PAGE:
Besides offering cheap prices for the Atom chips, Intel also agreed to a co-marketing budget in some cases. Intel also offered to reimburse tablet manufacturers for the price of redesigning the motherboard to accommodate Intel's chips. According to Bernstein Research analyst Stacy Rasgon, the subsidies amount to about $51 per tablet, which is quite a gift considering that these slabs sell for $199 or less. Rasgon says that for 2014, Intel will be selling chips to these tablet manufacturers at a tad above costs, with its margins close to zero.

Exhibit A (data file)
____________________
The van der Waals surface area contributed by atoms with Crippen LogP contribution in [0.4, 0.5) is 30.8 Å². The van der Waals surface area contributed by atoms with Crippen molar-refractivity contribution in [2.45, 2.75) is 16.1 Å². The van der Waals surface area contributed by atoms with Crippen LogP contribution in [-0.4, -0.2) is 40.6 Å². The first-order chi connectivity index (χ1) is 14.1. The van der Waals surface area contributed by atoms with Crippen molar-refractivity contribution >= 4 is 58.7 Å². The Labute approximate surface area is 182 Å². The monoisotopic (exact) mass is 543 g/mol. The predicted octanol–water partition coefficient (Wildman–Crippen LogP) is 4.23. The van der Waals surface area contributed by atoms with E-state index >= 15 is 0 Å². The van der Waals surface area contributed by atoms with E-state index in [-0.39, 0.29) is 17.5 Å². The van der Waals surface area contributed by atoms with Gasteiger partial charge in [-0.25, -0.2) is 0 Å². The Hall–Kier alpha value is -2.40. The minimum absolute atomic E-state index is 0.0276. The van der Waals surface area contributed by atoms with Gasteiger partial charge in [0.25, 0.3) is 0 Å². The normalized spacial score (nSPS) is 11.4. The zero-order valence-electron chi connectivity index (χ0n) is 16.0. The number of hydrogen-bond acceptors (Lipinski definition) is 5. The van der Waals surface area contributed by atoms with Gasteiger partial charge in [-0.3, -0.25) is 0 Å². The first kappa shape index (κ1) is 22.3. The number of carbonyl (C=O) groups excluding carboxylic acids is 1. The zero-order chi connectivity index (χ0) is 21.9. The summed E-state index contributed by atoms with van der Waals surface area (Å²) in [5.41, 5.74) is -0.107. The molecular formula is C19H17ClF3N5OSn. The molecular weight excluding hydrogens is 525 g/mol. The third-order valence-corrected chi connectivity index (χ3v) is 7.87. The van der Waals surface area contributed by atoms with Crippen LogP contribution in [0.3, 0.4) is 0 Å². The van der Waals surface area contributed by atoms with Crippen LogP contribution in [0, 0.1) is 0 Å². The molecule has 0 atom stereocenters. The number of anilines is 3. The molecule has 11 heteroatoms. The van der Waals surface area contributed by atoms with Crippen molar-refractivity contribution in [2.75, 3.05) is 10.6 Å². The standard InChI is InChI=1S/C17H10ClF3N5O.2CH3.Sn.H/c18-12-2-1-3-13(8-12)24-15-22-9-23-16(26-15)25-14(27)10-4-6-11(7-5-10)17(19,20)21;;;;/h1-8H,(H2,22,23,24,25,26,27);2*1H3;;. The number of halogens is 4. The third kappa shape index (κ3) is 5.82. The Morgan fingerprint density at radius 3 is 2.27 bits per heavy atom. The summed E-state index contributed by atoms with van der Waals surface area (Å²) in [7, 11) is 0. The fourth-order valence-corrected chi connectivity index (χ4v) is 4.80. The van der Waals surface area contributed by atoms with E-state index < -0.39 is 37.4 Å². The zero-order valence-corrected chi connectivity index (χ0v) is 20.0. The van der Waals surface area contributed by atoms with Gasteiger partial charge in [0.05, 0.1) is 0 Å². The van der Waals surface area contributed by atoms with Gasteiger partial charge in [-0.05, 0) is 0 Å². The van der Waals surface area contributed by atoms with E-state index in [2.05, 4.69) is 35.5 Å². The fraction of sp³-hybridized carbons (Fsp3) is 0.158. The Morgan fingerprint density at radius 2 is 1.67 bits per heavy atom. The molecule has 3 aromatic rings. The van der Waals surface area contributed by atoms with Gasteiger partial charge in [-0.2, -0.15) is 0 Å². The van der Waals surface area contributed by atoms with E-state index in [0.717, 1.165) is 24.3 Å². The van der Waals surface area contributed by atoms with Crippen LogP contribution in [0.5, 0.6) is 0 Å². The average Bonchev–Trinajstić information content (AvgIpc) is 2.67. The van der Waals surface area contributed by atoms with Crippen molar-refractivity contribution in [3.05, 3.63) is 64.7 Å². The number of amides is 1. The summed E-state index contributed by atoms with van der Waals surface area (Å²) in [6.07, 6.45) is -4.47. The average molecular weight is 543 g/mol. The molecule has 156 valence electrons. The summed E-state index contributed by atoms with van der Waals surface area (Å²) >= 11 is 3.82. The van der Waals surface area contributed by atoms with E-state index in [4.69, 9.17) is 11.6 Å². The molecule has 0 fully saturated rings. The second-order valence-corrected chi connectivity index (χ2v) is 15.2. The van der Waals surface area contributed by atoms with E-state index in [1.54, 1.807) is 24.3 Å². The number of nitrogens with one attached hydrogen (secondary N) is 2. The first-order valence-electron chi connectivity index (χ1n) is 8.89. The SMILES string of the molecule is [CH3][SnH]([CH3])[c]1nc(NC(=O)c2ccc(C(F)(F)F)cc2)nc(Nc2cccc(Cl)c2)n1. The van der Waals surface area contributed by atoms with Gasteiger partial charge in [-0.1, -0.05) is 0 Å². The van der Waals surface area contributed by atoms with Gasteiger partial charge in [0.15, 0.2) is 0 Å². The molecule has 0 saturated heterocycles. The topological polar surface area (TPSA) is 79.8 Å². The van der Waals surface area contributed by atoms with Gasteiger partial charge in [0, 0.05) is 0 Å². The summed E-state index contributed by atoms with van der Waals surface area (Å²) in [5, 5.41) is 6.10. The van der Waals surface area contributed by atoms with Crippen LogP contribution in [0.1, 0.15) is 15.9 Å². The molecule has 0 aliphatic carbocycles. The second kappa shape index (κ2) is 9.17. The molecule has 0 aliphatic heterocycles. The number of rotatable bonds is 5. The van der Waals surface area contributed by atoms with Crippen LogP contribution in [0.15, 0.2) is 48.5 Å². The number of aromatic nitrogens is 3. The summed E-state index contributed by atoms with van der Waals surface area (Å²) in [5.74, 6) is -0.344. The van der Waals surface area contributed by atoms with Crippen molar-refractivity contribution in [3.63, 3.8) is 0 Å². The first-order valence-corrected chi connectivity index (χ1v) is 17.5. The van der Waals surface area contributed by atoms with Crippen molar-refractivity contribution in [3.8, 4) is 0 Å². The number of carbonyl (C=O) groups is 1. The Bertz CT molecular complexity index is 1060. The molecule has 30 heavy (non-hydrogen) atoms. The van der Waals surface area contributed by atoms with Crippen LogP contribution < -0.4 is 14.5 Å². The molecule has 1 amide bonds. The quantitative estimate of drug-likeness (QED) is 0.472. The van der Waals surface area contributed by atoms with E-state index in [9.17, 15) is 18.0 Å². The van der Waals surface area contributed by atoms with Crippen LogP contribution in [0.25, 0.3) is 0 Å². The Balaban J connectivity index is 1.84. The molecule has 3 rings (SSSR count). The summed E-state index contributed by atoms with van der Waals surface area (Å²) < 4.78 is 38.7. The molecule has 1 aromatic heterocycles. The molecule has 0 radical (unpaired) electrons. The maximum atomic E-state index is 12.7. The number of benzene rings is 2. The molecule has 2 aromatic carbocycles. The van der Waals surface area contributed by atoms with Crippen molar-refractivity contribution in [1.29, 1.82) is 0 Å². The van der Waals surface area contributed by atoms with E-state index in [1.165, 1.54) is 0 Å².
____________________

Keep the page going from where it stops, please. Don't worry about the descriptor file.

Morgan Stanley analyst Joseph Moore says that Intel lost $3 billion in its mobile chips division in 2013, and is expected to show another $4 billion in losses this year. According to the analyst, Intel has had enough after the $7 billion in losses, and will start to phase out the subsidies in 2015.
For consumers, eliminating the subsidies will mean higher priced low-end Android tablets over the next few years. For Intel, it will be an attempt to turn around a mobile chip division that has been drowning in red ink.